Micho’s Mind: Group A is the group of death but other groups have a lot to offer
Micho’s Mind is a new regular column where Orlando Pirates head coach Micho Sredojevic will be sharing his knowledge and insight in the run-up to AFCON 2019 and during it. Here, Coach Micho tells us his thoughts on the spectacular AFCON draw on Friday and takes a glance at each group.
After a very thrilling Africa Cup of Nations qualification finale at the end of March, we had waited long enough to see the draw for AFCON 2019 in front of the Giza Pyramids in the outskirts of Cairo.
I believe that the AFCON draw and the ceremony precursor was organised immaculately. The pots were designated as per FIFA rankings and we ended up with four pots which were well distributed. I can say everything went very well and in a very glamorous way.
The only problem I personally had was that in Africa where we are known for the acrobatic goal celebrations of our players, we had to bring an Austrian group of acrobats to dance an African dance.
In my personal opinion this was an abuse to the continent. Africa is known as a continent that has dancing, that has sun, that has smiles, and that has football. It has everything for it to have its own African dancers and acrobatics that could spice up the ceremony and, more importantly, make it more ethical.
Egypt, DR Congo, Uganda, Zimbabwe
I would say Group A is the group of death where hosts and favourites Egypt will open against Zimbabwe, then play DR Congo and Uganda. Mathematically, it’s very simple for them. They want to win all their matches and progress to the knockout stages as group winners.
Egypt have a very good team with African Player of the Year Mohamed Salah. The new Mexican coach Javier Aguirre has made them play more expressive football than predecessor Hector Cuper. They will be far more attractive and more attack-orientated than they were at the last World Cup and AFCON. They need to have the find the perfect balance when playing in front of the pressure and expectations of their home fans. Yes, they will want to attack but they shouldn’t leave themselves exposed.
When you look at DR Congo you see them as a good, settled team with Florent Ibenge as their coach for many years. I would say the presence of Uganda and Zimbabwe will give them sleepless nights. Zimbabwe beat them in Kinshasa and drew with them during qualification so they have the psychological edge. Having talents like Cedric Bakambu and Ibenge, a talented African coach, means they shade it for me.
Uganda coached by Sebastien DeSabre will need to find a goalscoring formula to complement their recognisable defensive approach. Looking at their schedule, they need to win and draw in their first two games before they play against Egypt in the final game. Can they improve the attacking part of their game in the next two months? Defensively they already have a solid identity..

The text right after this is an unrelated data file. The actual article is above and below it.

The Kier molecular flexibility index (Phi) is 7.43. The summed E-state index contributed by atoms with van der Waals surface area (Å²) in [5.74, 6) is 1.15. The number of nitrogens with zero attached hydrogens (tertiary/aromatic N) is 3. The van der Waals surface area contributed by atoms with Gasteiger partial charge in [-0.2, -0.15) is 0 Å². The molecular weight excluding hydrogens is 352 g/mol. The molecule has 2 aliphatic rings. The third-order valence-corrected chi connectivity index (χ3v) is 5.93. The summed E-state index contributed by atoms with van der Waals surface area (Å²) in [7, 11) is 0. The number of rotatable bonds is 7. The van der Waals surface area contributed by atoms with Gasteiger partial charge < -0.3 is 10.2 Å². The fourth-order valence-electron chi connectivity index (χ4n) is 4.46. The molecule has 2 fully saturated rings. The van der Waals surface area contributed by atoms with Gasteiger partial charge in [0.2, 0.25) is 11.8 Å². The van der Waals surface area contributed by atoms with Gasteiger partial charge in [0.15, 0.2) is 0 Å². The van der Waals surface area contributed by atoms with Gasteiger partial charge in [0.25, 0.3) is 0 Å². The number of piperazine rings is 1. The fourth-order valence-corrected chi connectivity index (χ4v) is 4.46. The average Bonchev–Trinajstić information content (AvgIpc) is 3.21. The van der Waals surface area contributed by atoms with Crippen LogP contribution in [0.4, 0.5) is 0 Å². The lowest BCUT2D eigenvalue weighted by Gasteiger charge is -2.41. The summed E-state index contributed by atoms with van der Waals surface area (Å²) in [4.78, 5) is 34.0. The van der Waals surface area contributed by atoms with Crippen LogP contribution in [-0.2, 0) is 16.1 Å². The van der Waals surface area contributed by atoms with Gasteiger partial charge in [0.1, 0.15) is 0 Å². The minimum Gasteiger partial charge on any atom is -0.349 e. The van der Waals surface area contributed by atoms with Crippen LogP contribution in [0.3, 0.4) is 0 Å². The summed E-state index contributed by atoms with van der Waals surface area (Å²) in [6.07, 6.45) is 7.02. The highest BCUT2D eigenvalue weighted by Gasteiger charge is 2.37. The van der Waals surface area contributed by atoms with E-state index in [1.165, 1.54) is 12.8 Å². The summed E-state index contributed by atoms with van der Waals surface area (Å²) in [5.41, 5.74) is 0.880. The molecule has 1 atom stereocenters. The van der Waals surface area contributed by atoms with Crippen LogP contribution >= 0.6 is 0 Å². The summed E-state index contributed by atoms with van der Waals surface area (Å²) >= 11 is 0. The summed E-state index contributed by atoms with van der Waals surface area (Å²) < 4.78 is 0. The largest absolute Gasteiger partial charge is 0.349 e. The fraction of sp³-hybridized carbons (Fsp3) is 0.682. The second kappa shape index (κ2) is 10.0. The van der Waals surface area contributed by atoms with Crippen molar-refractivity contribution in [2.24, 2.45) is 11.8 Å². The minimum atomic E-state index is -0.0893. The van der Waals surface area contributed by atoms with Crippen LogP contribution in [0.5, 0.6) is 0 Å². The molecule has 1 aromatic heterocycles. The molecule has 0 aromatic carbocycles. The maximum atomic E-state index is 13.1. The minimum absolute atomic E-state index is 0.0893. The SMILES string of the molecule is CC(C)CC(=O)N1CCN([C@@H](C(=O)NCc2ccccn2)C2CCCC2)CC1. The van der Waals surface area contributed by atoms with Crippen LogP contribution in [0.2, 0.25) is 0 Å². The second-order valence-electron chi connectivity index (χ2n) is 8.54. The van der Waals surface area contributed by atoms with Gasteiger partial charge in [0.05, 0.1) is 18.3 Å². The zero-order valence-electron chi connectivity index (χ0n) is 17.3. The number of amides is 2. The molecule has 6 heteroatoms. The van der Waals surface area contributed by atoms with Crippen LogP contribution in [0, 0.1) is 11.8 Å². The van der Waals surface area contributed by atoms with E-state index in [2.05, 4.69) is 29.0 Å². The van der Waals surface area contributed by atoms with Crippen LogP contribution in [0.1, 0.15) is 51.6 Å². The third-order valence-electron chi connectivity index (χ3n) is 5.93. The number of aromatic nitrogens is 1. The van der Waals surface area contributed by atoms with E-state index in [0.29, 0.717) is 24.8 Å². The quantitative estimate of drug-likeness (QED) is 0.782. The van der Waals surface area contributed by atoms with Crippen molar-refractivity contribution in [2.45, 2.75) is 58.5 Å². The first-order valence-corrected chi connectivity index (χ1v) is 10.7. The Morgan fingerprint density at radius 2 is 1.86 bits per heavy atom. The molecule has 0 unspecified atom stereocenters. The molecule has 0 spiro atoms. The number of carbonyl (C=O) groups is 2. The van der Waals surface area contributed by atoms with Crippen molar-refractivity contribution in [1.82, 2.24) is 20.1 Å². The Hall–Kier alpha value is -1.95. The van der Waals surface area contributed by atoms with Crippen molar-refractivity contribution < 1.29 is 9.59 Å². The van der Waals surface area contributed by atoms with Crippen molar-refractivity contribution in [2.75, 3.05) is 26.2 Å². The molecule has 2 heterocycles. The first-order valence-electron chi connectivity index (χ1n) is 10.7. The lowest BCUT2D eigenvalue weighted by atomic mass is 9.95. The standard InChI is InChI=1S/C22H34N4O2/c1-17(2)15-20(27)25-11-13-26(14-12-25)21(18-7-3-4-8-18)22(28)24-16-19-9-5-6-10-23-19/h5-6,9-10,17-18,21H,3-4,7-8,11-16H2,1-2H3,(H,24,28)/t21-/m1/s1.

Zimbabwe have a marvellous group of attacking players, a balance midfield, but they have some problems in defence. Again, it will be about balance with them, can George Chigova in goal and those in front of him provide tight enough protection?
It’s an equal group with Egypt, the home team, the favourites. Unfortunately one good team will drop out.
Burundi, Guinea, Nigeria, Madagascar.
When you look at everything you’ll say Nigeria and Guinea are going through and Madagascar and Burundi will be the punching bags.
Nigeria are the favourites to go through. They qualified convincingly for this tournament. Gernot Rohr has been with the team for more than two years and there’s an ingrained culture in the team. They are hard to beat and are a well balanced outfit. They are the absolute favourite to qualify.
Guinea have Paul Put who led Burkina Faso to the final in 2013. Like Nigeria, they qualified convincingly finishing above Ivory Coast and beating them in Abidjan. They are a competitive team that look like they will finish comfortably progress.
Madagascar and Burundi are the outsiders and underdogs. But their two respective governments have given their technical teams the license to search for players in their diaspora. I have no doubt that both teams will be strengthened with several players and that will make them significantly stronger.
For me, Burundi, who have Saido Berahino and Gael Bigirimana, could be a surprise package. Madagascar have CAF President Ahmad Ahmad for support and the goodwill of the government for a team that has qualified for the first time.
Algeria, Kenya, Senegal, Tanzania
Senegal have done very well under Aliou Cisse for several years. After their good qualifying form and performance at last year’s World Cup I believe they will win the group. Algeria will be their main rivals. Djamel Belmadi has established a good group with Algeria after their failure at the last AFCON and last World Cup qualifiers.
Belmadi has made their defending and build up much better. They are also very effective going forward with goal machine Baghdad Bounedjah, Ishak Belfoldi, Yacine Brahimi and Riyad Mahrez. How will they prepare? We shall see but they have everything it takes when you look at their names. They should qualify from the group.
Then we have our East African brothers Kenya and Tanzania. That will be more than a match and more than a rivalry. Kenya has perhaps better sounding names and coach Sebastien Migne has made them a solid team that doesn’t concede a lot goals. On the other side, Emmanuel Amunike has made Tanzania a dangerous attacking team with captain Mbwana Samatta, Saimon Msuva, John Bocco and others.